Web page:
For the motor assembly to be able to do its job the attachment parts need to provide a certain range of freedom of movement. The assembly should be able to move freely in vertical direction with a limited amount of movement when rotating about that axis. In order to provide the necessary systems that already incorporated similar systems were researched. Requirements for this system were for the parts to be off the shelf, easy to use, and rugged due to the conditions that the system would encounter. The system would also be easily adjustable to different lengths this would mediate enough of the risk in choosing this design to allow flexibility in the wheel and motor assembly in the future. Another factor in the choosing the system was the limited budget available another reason for working with off the shelf parts. To provide for the requirements of the system previous knowledge of the methods used to attach tractor implements was utilized. A part known as a top link is used to control the pitch of the tractor implements. Here is a short video on how top links work: https://youtu.be/6wA--SvjcFE. Top links also come in a variety of sizes which allows for some additional flexibility in the design. Due to their use in outside farm work these parts were determined to be ideal to attach the motor assembly to the wheelchair.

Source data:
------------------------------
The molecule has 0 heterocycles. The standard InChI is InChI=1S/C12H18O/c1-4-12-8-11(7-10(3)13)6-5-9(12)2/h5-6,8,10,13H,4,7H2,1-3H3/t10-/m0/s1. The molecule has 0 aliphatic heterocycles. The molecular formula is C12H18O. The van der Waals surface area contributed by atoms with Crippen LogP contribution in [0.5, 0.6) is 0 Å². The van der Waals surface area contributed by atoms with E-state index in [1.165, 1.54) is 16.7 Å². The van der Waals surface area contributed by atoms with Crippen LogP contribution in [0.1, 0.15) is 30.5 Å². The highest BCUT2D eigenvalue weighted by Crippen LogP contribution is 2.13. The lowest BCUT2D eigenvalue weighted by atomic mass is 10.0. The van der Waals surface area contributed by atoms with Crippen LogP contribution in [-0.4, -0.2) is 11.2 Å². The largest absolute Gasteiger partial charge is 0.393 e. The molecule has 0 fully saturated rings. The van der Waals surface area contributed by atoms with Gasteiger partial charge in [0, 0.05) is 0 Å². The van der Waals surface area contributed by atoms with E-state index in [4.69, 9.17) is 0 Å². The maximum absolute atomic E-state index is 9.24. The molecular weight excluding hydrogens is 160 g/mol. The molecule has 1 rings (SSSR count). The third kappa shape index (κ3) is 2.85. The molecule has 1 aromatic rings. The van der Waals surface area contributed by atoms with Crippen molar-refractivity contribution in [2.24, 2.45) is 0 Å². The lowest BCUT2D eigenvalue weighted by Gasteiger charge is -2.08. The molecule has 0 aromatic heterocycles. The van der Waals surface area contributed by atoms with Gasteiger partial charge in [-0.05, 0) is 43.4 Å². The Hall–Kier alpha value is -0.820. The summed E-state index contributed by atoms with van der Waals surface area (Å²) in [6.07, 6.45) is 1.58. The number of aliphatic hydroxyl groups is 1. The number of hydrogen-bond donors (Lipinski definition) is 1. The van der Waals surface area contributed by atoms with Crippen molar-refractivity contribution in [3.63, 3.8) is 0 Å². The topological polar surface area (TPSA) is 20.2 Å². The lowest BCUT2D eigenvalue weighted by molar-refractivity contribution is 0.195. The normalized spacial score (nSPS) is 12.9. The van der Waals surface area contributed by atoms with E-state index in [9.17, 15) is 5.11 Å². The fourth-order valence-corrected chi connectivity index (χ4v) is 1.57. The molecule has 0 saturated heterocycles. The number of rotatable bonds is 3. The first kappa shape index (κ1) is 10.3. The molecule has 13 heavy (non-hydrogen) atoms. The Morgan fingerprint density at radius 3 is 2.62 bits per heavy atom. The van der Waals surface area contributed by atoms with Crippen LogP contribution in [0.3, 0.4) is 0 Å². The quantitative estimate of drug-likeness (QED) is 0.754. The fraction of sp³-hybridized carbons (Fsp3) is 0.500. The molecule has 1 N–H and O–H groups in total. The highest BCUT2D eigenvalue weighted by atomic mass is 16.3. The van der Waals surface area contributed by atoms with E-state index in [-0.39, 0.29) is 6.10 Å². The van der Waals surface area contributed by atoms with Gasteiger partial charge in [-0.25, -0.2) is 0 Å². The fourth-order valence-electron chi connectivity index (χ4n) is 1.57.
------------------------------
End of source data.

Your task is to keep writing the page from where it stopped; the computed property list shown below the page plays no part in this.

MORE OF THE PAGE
public/Detailed Design Documents/CAD/Pictures/Toplink.jpg

For the parts that attach the top link to the wheelchair and the toplink to the motor assembly exact dimensions have not been firmed out due to other constraints still needing to be met. However, it has been decided that they will most likely be made from 1/8” steel plate which can be found at local hardware stores. This material was chosen for its cost and strength. The idea is to weld several pieces of the plate to achieve the desired shape and then drill holes where necessary. Based on the current results from the gearbox and motor analysis the plate steel will also allow for flexibility to account for several designs pending the final budget of the project.

public/Detailed Design Documents/CAD/Pictures/ISO.jpg

Below is a preliminary print. Unfortunately without better dimensions from the parts that have not been ordered yet it is not possible to have exact prints at this time

public/Detailed Design Documents/CAD/Pictures/Toplinkaccess.JPG

Wheel

Regarding the omniwheel, only one major option really presented itself, the 8” version provided by Vex Robotics. Vex Robotics parts are typically used in applications ranging up to 100-120 pounds of total weight. Considering that our system will only be bearing ~30 pounds, we believe it to be structurally stable. This also comes as relatively easy to buy and replace should the part wear out in the lifetime of use. At 8 inches in diameter, to achieve a speed of 5 miles per hour, we would need roughly 210 rpm. At 6 inches, this number jumps to 280 rpm. As such, we believe that 8 inches is the smaller end of diameters that we could allow in design.

public/Subsystem Design Documents/omniwheel.jpg